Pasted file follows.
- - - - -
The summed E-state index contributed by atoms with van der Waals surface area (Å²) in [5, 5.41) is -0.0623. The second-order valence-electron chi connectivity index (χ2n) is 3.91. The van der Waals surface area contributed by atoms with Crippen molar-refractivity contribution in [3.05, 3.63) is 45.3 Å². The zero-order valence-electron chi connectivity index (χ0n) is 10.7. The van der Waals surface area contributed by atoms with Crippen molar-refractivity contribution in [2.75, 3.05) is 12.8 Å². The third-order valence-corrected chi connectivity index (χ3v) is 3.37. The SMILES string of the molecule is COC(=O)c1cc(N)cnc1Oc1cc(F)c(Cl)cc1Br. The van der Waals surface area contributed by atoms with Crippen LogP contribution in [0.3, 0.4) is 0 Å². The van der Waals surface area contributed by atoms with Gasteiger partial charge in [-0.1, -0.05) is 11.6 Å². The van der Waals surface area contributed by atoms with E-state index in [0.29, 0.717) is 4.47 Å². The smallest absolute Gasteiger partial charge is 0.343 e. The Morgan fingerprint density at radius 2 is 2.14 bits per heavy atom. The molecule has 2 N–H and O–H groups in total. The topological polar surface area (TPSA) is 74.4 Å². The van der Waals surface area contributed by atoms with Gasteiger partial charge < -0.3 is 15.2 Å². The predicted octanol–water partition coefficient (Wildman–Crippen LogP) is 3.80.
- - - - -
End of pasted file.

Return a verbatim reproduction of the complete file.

The summed E-state index contributed by atoms with van der Waals surface area (Å²) in [5, 5.41) is -0.0623. The second-order valence-electron chi connectivity index (χ2n) is 3.91. The van der Waals surface area contributed by atoms with Crippen molar-refractivity contribution in [3.05, 3.63) is 45.3 Å². The zero-order valence-electron chi connectivity index (χ0n) is 10.7. The van der Waals surface area contributed by atoms with Crippen molar-refractivity contribution in [2.75, 3.05) is 12.8 Å². The third-order valence-corrected chi connectivity index (χ3v) is 3.37. The SMILES string of the molecule is COC(=O)c1cc(N)cnc1Oc1cc(F)c(Cl)cc1Br. The van der Waals surface area contributed by atoms with Crippen LogP contribution in [0.3, 0.4) is 0 Å². The van der Waals surface area contributed by atoms with Gasteiger partial charge in [-0.1, -0.05) is 11.6 Å². The van der Waals surface area contributed by atoms with E-state index in [0.29, 0.717) is 4.47 Å². The smallest absolute Gasteiger partial charge is 0.343 e. The Morgan fingerprint density at radius 2 is 2.14 bits per heavy atom. The molecule has 2 N–H and O–H groups in total. The topological polar surface area (TPSA) is 74.4 Å². The van der Waals surface area contributed by atoms with Gasteiger partial charge < -0.3 is 15.2 Å². The predicted octanol–water partition coefficient (Wildman–Crippen LogP) is 3.80.